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Countering COVID-19 Delirium with the ICU Liberation Bundle

Despite Challenges, ICU Liberation Bundle Key to Patient Outcomes

The ICU Liberation Bundle (formerly known as the A-F bundle) is more important than ever in the COVID-19 era. While the pandemic has changed much inside intensive care units (ICUs), the commitment to provide multiprofessional, high-quality care is unwavering.

Implementing the ICU Liberation Bundle may be challenging in the face of patient surges, complex care plans that are rapidly evolving, and safety measures meant to limit viral transmission. Family visitation is heavily restricted, multiprofessional bedside rounds are often limited or curtailed, and clinicians may spend less time at the physical bedside. All this may impact ICU Liberation Bundle elements related to proper pain and sedation assessments and coordination of awakening and breathing trials. Delirium may be even more pronounced or harder to manage in patients with COVID-19, especially without intense mobilization efforts and family support. Other challenges to ICU Liberation include drug shortages, staffing challenges, and communications issues, sometimes exasperated by having their faces obstructed by personal protective equipment (PPE).

Still, it is important to remember that the bundle is a pragmatic, evidenced-based strategy, validated in many different locations and disease states. “We must do what we know works. We have years of research that shows the ICU Liberation Bundle is effective. It has shown consistently the importance of attending not only to the patient’s immediate ICU needs but also to their ongoing physical, social, and neuropsychological needs,” said Jaspal Singh, MD, MS, MHA, FCCM, cochair of SCCM’s ICU Liberation Committee.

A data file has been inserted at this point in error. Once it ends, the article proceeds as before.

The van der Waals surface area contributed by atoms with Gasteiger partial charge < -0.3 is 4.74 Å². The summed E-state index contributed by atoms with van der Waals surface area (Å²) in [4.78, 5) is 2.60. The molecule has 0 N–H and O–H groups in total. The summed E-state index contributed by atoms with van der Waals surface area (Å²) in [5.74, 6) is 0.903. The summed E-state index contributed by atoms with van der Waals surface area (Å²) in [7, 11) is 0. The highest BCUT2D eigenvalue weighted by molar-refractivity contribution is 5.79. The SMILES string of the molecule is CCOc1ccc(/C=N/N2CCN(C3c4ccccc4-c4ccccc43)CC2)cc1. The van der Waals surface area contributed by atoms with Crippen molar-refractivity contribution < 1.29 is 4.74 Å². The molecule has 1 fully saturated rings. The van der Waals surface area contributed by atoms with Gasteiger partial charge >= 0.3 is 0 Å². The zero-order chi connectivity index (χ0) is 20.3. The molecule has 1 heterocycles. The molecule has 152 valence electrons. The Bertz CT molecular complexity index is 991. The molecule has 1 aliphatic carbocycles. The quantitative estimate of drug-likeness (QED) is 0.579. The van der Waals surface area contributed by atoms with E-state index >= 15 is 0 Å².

Implementing the bundle has been shown to improve outcomes related to length of stay, duration of mechanical ventilation, restraint use, delirium incidence, drug-induced complications, and mortality.  This blog post demonstrates that it does not need to be applied perfectly on every patient every day. Even if your bundle performance is modest, you can still improve a variety of important ICU outcomes.

Sharing information is a key to success. How is your ICU adapting to ensure bundle implementation? Share your experiences to help shape the future: 

“In the current COVID-19 reality, what creative things are our members doing to get to the core benefits of the bundle?” asked Dr. Singh. Meeting families through tele-health solutions, equipping therapists with PPE to engage in patient mobility, and creating team-based digital communication platforms are just a few ways ICU teams are adapting. “We know that the ICU Liberation Bundle is dose dependent. The more you do it, the better patient outcomes are, not only for the time spent in the ICU but also as patients journey beyond the ICU,” he added. “We are getting better at all elements of the bundle as we learn more about how to manage patients with COVID-19, but it does require ongoing learning, focused commitment, and applying new solutions. We will have to adapt the ICU Liberation work to the current pandemic, but the body of work should continue.” 

Posted: 6/17/2020 | 0 comments

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